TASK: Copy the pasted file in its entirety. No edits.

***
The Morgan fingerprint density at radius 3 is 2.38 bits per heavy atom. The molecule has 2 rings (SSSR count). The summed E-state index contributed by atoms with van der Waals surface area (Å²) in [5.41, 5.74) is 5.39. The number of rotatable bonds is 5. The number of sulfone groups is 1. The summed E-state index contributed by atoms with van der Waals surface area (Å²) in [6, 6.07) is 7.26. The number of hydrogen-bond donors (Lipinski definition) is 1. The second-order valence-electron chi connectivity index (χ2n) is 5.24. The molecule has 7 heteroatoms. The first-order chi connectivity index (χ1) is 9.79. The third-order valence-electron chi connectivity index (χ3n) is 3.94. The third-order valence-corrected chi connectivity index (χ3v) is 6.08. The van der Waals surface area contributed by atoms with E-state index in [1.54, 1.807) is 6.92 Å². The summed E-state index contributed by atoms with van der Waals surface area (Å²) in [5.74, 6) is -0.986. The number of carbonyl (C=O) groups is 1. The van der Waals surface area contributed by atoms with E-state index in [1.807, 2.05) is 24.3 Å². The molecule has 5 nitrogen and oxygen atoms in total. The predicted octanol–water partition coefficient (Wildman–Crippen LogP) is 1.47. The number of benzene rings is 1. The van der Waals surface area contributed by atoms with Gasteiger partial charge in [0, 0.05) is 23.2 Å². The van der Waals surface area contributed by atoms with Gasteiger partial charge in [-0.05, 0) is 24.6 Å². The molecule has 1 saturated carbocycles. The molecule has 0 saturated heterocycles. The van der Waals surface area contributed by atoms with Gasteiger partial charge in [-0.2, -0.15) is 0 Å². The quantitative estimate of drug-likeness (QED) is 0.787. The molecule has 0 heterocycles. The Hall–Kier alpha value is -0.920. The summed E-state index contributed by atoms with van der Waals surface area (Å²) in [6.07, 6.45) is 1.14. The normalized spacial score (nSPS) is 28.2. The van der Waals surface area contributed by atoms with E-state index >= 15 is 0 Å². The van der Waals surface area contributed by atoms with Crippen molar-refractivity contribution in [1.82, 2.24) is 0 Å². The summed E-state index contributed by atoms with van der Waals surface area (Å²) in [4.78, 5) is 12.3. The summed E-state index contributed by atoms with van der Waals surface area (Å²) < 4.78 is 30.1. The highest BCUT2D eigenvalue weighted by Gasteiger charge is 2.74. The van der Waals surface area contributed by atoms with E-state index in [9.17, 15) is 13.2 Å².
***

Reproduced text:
The Morgan fingerprint density at radius 3 is 2.38 bits per heavy atom. The molecule has 2 rings (SSSR count). The summed E-state index contributed by atoms with van der Waals surface area (Å²) in [5.41, 5.74) is 5.39. The number of rotatable bonds is 5. The number of sulfone groups is 1. The summed E-state index contributed by atoms with van der Waals surface area (Å²) in [6, 6.07) is 7.26. The number of hydrogen-bond donors (Lipinski definition) is 1. The second-order valence-electron chi connectivity index (χ2n) is 5.24. The molecule has 7 heteroatoms. The first-order chi connectivity index (χ1) is 9.79. The third-order valence-electron chi connectivity index (χ3n) is 3.94. The third-order valence-corrected chi connectivity index (χ3v) is 6.08. The van der Waals surface area contributed by atoms with E-state index in [1.54, 1.807) is 6.92 Å². The summed E-state index contributed by atoms with van der Waals surface area (Å²) in [5.74, 6) is -0.986. The number of carbonyl (C=O) groups is 1. The van der Waals surface area contributed by atoms with E-state index in [1.807, 2.05) is 24.3 Å². The molecule has 5 nitrogen and oxygen atoms in total. The predicted octanol–water partition coefficient (Wildman–Crippen LogP) is 1.47. The number of benzene rings is 1. The van der Waals surface area contributed by atoms with Gasteiger partial charge in [0, 0.05) is 23.2 Å². The van der Waals surface area contributed by atoms with Gasteiger partial charge in [-0.05, 0) is 24.6 Å². The molecule has 1 saturated carbocycles. The molecule has 0 saturated heterocycles. The van der Waals surface area contributed by atoms with Gasteiger partial charge in [-0.2, -0.15) is 0 Å². The quantitative estimate of drug-likeness (QED) is 0.787. The molecule has 0 heterocycles. The Hall–Kier alpha value is -0.920. The summed E-state index contributed by atoms with van der Waals surface area (Å²) in [6.07, 6.45) is 1.14. The normalized spacial score (nSPS) is 28.2. The van der Waals surface area contributed by atoms with E-state index >= 15 is 0 Å². The van der Waals surface area contributed by atoms with Crippen molar-refractivity contribution in [1.82, 2.24) is 0 Å². The summed E-state index contributed by atoms with van der Waals surface area (Å²) in [4.78, 5) is 12.3. The summed E-state index contributed by atoms with van der Waals surface area (Å²) < 4.78 is 30.1. The highest BCUT2D eigenvalue weighted by Gasteiger charge is 2.74. The van der Waals surface area contributed by atoms with E-state index in [9.17, 15) is 13.2 Å².